?More impressionable Chelsea supporters would have been genuinely optimistic that the Blues stood a chance of progression against Bayern Munich before roughly 9.05pm on Tuesday night, but the lack of a spine of key players contributed to their European downfall.
The media narrative in the buildup to the last 16 first leg at Stamford Bridge would lead you to believe that Chelsea were somewhere near the level of their Bavarian guests – that while the home side were underdogs it could be a tight affair, a rematch of the 2012 Champions League final.
Sky’s Charlie Nicholas ?declared before the match: “
Lampard was one of the few to acknowledge ?Chelsea’s obvious underdog status before the match, admitting it was likely that his side would have to suffer for long periods over the 180+ minutes against the Bundesliga side.
Well…I guess he was right…although probably more right than he would have liked. Chelsea were underdogs to a ravenous beast that eventually tore them to shreds. Riding their luck
#CFC haven’t won a knock-out game in the Champions League game since 2014. Just a sign that the drop in quality isn’t a sudden thing.
— Simon Johnson (@SJohnsonSport) February 25, 2020
Then we must consider Chelsea’s European stature. They infamously defeated ?Bayern in their own back yard in their penultimate competitive meeting (barring the UEFA Super Cup). But, lads, that was eight (yes EIGHT) long years ago now. Despite domestic and Europa League success in the years since, their form in the Champions League has spiralled.
The west Londoners haven’t won a Champions League knockout match since beating Paris Saint-Germain in 2014 – a damning statistic that speaks volumes of the Blues’ downward trajectory since regularly reaching the semi-finals of the competition in the noughties and early 2010s.
How they miss the core of immovable stalwarts that littered the lineup throughout that period; Petr Cech, John Terry, Ashley Cole, Frank Lampard, Didier Drogba. The closest thing Stamford Bridge has seen since was the double title-winning spine of Petr Cech/Thibaut Courtois, Gary Cahill, N’Golo Kanté, Cesc Fabregas, ?Eden Hazard and Diego Costa, although they were members of sides that faltered in Europe.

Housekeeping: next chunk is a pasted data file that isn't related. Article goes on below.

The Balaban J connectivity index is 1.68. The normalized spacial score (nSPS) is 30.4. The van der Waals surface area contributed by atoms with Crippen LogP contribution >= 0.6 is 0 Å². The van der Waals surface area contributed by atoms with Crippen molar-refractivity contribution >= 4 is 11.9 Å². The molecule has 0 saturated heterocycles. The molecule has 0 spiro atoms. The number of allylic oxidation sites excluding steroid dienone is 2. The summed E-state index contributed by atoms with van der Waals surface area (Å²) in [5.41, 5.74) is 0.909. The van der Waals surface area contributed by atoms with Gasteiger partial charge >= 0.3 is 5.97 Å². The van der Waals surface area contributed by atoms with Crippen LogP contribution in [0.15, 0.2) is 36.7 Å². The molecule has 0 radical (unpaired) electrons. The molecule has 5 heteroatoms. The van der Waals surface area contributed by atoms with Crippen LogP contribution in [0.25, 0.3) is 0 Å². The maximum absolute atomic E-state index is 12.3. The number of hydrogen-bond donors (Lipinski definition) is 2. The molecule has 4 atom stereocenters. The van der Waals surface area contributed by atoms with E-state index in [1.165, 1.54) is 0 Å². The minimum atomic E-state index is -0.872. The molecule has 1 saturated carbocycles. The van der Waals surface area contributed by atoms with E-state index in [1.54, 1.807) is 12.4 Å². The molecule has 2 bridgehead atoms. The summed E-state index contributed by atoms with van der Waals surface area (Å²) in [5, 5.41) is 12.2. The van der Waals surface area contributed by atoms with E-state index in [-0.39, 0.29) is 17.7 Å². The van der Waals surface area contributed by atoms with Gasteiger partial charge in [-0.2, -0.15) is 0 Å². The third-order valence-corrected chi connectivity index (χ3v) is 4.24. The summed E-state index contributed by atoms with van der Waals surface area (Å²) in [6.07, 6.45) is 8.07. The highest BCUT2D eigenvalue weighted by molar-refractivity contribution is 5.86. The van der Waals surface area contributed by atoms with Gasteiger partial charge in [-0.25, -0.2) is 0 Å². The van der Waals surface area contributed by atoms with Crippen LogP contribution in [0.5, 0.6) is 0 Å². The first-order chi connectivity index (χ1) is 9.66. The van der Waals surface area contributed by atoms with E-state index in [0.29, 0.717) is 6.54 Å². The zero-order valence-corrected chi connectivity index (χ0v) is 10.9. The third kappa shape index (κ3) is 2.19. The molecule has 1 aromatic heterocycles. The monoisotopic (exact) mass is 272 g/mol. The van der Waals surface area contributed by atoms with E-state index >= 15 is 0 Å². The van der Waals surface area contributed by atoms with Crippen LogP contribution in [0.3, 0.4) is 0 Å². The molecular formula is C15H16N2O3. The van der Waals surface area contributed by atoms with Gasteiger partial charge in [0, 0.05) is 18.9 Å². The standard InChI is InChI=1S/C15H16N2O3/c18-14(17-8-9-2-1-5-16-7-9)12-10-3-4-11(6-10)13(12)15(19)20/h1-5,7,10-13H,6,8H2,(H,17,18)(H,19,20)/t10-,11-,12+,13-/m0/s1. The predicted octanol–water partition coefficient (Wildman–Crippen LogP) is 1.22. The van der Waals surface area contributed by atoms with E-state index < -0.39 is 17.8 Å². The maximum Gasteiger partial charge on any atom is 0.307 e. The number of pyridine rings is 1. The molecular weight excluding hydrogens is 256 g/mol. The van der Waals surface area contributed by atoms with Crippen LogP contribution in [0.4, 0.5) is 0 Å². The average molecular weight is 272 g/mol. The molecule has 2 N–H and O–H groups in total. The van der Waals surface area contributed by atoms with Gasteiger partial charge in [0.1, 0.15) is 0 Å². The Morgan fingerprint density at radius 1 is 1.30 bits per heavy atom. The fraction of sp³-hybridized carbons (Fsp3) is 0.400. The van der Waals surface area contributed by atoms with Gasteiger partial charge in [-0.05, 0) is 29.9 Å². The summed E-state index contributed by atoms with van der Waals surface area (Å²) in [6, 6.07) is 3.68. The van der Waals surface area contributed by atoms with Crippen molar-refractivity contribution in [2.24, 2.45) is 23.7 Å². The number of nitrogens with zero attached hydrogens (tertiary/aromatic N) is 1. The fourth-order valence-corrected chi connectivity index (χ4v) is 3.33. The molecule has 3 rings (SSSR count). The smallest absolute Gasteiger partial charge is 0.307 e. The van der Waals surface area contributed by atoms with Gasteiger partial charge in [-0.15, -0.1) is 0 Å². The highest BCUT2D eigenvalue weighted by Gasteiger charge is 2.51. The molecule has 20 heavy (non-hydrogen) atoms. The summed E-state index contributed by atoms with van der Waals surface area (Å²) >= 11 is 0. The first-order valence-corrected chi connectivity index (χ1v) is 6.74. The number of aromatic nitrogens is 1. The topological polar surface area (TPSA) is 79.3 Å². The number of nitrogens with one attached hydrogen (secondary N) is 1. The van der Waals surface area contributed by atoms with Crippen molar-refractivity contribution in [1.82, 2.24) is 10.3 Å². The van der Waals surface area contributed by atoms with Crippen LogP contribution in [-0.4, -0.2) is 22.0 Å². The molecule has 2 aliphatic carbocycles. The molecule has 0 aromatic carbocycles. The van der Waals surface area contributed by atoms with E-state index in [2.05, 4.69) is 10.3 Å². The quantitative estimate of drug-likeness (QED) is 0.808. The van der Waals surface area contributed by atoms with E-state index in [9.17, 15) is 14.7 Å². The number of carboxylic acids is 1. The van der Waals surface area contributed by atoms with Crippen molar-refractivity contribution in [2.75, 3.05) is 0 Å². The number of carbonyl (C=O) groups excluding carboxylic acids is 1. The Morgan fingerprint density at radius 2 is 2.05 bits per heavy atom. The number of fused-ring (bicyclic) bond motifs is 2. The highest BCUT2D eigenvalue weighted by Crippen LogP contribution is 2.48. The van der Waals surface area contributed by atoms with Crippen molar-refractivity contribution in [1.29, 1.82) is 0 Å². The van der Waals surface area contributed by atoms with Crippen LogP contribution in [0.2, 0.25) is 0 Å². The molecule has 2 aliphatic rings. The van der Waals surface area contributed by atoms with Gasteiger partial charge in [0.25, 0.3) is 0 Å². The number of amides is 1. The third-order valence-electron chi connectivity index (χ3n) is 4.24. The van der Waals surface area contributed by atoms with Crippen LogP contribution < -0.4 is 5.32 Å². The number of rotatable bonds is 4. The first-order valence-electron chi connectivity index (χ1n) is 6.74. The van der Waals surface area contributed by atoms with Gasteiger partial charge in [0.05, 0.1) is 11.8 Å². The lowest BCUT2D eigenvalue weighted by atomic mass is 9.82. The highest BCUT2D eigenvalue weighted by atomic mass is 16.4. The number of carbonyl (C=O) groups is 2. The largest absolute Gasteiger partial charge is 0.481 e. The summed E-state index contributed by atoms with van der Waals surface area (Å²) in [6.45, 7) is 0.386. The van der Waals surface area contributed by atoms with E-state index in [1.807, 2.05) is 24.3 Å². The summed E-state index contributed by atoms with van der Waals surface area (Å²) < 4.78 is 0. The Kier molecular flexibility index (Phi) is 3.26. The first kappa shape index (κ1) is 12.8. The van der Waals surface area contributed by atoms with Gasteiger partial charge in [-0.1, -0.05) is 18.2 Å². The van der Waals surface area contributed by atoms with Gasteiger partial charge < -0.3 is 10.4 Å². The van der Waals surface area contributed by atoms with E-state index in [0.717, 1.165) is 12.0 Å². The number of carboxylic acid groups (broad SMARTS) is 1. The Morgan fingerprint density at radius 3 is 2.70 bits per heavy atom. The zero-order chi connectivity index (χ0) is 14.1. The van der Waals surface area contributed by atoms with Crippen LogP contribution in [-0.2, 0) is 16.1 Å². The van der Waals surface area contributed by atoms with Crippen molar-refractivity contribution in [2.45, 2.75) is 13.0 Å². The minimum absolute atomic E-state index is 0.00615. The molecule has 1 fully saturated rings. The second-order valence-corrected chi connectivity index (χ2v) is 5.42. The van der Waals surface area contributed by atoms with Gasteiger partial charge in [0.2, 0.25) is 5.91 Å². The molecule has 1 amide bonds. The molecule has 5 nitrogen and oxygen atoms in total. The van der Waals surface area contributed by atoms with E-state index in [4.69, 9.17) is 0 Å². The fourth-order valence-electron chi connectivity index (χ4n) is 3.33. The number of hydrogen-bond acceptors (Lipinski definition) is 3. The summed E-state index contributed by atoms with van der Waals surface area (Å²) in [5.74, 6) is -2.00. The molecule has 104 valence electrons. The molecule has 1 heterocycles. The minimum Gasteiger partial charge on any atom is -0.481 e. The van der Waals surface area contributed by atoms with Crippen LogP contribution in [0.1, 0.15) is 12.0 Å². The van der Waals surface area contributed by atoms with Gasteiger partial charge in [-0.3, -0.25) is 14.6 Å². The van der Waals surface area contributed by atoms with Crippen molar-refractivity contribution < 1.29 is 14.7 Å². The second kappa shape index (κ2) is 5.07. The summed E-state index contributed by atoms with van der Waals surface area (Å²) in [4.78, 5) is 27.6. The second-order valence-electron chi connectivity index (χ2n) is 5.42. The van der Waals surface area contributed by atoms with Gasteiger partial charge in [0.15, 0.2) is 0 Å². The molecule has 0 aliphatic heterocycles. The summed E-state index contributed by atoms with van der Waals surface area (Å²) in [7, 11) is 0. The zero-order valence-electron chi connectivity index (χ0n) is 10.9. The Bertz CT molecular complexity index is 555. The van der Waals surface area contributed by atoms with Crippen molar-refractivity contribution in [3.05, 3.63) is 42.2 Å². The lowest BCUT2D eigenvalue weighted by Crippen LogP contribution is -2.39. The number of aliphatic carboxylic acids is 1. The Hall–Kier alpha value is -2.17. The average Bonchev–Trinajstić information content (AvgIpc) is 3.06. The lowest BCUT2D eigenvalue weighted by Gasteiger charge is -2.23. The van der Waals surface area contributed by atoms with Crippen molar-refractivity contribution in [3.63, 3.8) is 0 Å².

Then, with his side already two goals down on home soil, Andreas Christensen sold himself to the pace of Davies with a ridiculous lunge, allowing the electric Canadian to streak clear and provide a simple assist for Robert Lewandowski.
Marcos Alonso’s red card for a blatant swipe at the Pole compounded Chelsea’s misery and once again reflected a lack of level-headedness and leadership from the club’s most experienced players.
Elsewhere, Ross Barkley demonstrated that he perhaps does not have the footballing brain for the elite level, while Olivier Giroud’s hold-up play was nowhere near the standard required given the opposition.
In truth, Chelsea are still in the midst of a period of transition that began after the 2017 title win and the departure of Diego Costa. It is a phase that has been hampered by an enforced embargo on transfer activity last summer and ?a disappointing lack of transfer activity in January.
The early signing of Hakim Ziyech is a step in the right direction, but the Blues have a hell of a way to go to being restored back to Europe’s top table and standing any chance of challenging for the Champions League once again.
Lampard was, well, frank in his own assessment, saying as much post-match, via ?Sky:
“We have to take it on the chin and look at yourself and no one else, and the levels we need to attain at this club, which this club has attained in the past and we have to work to get back there.”
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